Improved Analysis of Grace Data Shows Ice Accumulation in Greenland and Lower Global Ice Loss than Previous Studies
Wu, Z., Heflin, M.B., Schotman, H., Vermeersen, B.L.A., Dong, D., Gross, R.S., Ivins, E.R., Moore, A.W., and Owen, S.E. 2010. Simultaneous estimation of global present-day water transport and glacial isostatic adjustment. Nature Geoscience 3: 642-646.
Previous studies have used an estimated GIA model to adjust for this effect; but these models are not independent of ice accumulation/loss rates. Wu et al. solve this problem by simultaneously estimating GIA and Present-Day Surface Mass Trend (PDMT) for the globe. They use three sources of data: GRACE data, Ocean Bottom Pressure data from the Jet Propulsion Laboratory, and the three-dimensional surface velocities (from GPS data) of a network of 664 globally-distributed sites, the goal being to obtain global surface maps of both GIA and PDMT with high accuracy.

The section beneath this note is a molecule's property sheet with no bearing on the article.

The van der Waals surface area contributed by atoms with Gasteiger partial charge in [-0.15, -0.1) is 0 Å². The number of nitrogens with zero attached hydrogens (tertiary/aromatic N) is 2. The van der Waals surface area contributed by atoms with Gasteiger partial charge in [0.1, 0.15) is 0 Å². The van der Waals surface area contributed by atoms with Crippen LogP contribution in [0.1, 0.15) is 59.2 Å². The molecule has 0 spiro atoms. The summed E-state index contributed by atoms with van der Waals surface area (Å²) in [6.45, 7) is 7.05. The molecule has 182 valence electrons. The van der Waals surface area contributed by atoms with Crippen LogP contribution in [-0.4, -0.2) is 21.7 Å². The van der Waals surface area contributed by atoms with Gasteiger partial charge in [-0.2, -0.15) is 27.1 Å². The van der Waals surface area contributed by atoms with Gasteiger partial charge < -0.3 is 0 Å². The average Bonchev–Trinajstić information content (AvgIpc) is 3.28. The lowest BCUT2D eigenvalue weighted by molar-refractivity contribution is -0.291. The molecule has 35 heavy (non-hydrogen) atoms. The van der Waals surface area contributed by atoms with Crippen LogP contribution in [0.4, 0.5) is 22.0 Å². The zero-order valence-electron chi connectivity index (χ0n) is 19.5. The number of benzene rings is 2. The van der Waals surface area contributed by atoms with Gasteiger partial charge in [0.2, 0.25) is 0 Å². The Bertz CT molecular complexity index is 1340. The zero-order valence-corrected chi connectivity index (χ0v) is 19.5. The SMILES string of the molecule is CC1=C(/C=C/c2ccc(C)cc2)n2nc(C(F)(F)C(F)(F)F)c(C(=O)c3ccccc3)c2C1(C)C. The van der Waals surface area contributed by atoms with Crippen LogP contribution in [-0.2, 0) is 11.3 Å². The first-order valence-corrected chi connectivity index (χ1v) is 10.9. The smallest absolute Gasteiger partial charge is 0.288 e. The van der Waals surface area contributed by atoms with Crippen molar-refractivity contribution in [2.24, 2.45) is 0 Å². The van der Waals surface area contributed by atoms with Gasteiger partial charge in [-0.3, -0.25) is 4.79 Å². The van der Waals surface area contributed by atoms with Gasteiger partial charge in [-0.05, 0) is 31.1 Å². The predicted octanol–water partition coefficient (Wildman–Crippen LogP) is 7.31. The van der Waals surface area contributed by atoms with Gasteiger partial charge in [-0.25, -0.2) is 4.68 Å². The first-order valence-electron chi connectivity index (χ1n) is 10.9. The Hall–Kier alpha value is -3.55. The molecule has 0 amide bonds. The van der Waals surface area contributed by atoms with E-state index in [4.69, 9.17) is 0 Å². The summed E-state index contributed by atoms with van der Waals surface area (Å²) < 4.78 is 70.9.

The most prominent result of this analysis is a reduction by about a factor of two in the estimate of current rates of ice loss for Greenland and Antarctica compared to previous GRACE estimates based on the a priori GIA model, due partly to clear evidence for ice accumulation in the interior of Greenland (accompanied by ice loss around the margins of Greenland). Parts of West Antarctica also show rapid loss and others rapid gain of ice mass, while East Antarctica seems relatively stable. The current (2002-2008) global non-steric (not due to ocean warming and water expansion) sea level rise attributable to ice mass loss is estimated in the study to be only 0.54 mm/yr (about 2 inches per century). This suggests that almost none of the sea level rise is due to glacial ice loss, as is widely assumed.